The hacker group, Anonymous, are the epitome of so-called “hacktivism”, using their collective skills to disrupt and expose governments and corporations. Their particular flavour of activism involves attacking their targets and exploiting their weaknesses for political and social leverage. So again, it doesn’t take a leap of the imagination to see these current troubling times being a catalyst for more hacktivism, attacking vulnerable supply chains through their reliance on IoT technology.

The positive impact of technology always needs to be balanced against the sociological and cultural impractical it may have, as well as the environment in which it operates. With the commoditisation of security testing capabilities and offensive technological tools, the ability to attack and exploit weaknesses in the supply chain becomes open to the general populace. If that populace suffers a more significant division of wealth and disenfranchisement, the risk of the supply chain being attacked is greater.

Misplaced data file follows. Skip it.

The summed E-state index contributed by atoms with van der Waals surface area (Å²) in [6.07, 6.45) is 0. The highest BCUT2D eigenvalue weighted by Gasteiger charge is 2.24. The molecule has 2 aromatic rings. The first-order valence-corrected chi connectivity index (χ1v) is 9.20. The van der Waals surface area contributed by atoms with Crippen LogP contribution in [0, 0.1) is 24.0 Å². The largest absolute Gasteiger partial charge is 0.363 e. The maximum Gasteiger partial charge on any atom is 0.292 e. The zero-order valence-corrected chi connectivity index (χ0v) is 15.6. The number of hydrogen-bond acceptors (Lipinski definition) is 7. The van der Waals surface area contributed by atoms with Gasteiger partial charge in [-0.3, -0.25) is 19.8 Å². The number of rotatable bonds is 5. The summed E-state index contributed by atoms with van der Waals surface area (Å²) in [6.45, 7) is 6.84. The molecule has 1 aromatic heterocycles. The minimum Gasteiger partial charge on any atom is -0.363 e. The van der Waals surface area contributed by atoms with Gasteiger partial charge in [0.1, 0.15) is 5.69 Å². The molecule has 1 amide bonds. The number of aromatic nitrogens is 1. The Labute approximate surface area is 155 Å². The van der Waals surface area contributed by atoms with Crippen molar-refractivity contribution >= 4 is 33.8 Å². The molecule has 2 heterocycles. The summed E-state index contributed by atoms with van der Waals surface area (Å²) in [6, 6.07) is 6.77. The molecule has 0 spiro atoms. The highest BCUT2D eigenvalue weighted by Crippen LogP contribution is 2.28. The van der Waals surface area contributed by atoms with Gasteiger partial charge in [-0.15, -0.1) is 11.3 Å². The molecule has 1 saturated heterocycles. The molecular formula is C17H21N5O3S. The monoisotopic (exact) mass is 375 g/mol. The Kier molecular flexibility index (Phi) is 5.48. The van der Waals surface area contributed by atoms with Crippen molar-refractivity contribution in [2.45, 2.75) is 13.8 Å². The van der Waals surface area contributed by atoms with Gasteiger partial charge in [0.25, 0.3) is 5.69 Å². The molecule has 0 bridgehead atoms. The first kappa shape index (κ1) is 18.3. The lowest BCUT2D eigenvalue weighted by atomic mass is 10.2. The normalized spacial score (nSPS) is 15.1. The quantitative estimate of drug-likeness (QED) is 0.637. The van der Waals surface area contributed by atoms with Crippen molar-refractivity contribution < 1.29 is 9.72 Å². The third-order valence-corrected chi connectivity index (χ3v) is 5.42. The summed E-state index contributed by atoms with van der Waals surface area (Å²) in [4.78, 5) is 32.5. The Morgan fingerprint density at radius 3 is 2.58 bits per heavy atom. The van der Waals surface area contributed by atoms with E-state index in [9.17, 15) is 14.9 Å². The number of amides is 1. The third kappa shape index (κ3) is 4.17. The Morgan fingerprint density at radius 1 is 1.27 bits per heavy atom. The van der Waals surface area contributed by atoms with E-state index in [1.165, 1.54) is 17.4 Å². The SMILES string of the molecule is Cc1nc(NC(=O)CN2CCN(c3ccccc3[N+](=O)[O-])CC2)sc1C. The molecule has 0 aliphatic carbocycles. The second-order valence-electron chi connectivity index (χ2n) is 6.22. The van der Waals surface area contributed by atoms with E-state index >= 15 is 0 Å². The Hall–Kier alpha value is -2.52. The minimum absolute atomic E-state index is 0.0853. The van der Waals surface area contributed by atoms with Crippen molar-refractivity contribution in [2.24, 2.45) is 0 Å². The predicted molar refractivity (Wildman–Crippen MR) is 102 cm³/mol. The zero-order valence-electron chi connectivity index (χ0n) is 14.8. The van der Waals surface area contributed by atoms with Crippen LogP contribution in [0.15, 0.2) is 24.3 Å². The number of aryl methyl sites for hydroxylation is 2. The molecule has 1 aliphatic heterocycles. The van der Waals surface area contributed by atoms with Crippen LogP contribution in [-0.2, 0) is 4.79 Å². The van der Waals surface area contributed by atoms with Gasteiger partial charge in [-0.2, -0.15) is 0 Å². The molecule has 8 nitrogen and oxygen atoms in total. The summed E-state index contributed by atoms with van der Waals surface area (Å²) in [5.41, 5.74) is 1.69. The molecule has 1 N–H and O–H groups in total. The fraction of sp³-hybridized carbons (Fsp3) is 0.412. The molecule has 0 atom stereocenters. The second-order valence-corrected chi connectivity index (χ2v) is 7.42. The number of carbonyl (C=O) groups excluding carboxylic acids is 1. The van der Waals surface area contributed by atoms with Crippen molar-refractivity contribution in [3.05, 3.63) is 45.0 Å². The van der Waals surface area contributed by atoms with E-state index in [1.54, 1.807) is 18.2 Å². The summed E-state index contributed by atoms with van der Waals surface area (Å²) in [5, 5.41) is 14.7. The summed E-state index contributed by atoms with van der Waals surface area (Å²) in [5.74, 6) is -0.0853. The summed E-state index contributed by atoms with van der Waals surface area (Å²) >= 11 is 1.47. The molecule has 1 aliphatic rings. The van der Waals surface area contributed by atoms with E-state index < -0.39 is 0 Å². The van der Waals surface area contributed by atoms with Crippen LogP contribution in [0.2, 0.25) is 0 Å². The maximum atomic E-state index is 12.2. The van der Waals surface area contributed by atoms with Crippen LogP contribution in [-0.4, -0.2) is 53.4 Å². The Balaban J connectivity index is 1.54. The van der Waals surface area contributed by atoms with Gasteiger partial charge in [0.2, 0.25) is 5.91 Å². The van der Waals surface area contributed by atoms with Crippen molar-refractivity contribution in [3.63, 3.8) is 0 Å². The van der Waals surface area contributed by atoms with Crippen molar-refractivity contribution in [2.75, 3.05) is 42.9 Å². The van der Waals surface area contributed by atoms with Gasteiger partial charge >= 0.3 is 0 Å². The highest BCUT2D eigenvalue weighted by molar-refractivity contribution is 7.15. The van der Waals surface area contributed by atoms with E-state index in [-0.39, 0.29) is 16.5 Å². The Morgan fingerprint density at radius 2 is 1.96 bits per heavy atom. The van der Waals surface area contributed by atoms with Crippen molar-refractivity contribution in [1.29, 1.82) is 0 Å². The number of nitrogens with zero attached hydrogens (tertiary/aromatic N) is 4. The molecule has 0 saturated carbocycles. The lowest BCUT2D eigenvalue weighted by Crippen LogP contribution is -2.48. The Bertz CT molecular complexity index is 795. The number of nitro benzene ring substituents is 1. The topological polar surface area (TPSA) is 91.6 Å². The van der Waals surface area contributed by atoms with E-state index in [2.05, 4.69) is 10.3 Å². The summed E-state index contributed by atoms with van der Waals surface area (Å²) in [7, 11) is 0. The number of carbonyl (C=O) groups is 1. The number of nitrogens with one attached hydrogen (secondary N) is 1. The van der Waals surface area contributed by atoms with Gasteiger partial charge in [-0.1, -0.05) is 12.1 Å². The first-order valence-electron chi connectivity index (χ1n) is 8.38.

Ocean’s 11 suddenly becomes The Hunger Games; the implications of an insecure supply chain vulnerable to attack can have severe consequences for what we consider to be our ‘normal’ lives. So taking precautions now to protect our society’s lifelines must be imperative.

Links to other interesting stuff on the web (affiliate links)

Introducing Cyber Advisor

BSidesAustin 2023: CyberSecurity In The Texas Tech Capital

Understanding ‘Lone Wolf’ Attacks Dissecting and Modeling 2022’s Most Powerful Cyber Attacks

Beer, PowerPoint and Politics

Gone are the days when being a CISO (or even just ‘the security guy/gal’) was about actual information security or IT security. Even the term IT Security is outdated now and emphasises a one-dimensional view of what security is really about. However, I digress…

The Information Security element of CISO is correct, but for various reasons, the CISO’s role is very different from what it was a decade ago. The role then required a strong technologist who understood the firewalls, their rules, the cryptographic controls and even how to code hotfixes on the fly. This isn’t surprising given the role almost wholly came from an IT background; after all, back in the day, mere lip service was paid to the human element, and the legal considerations were considered simply “someone else’s job”.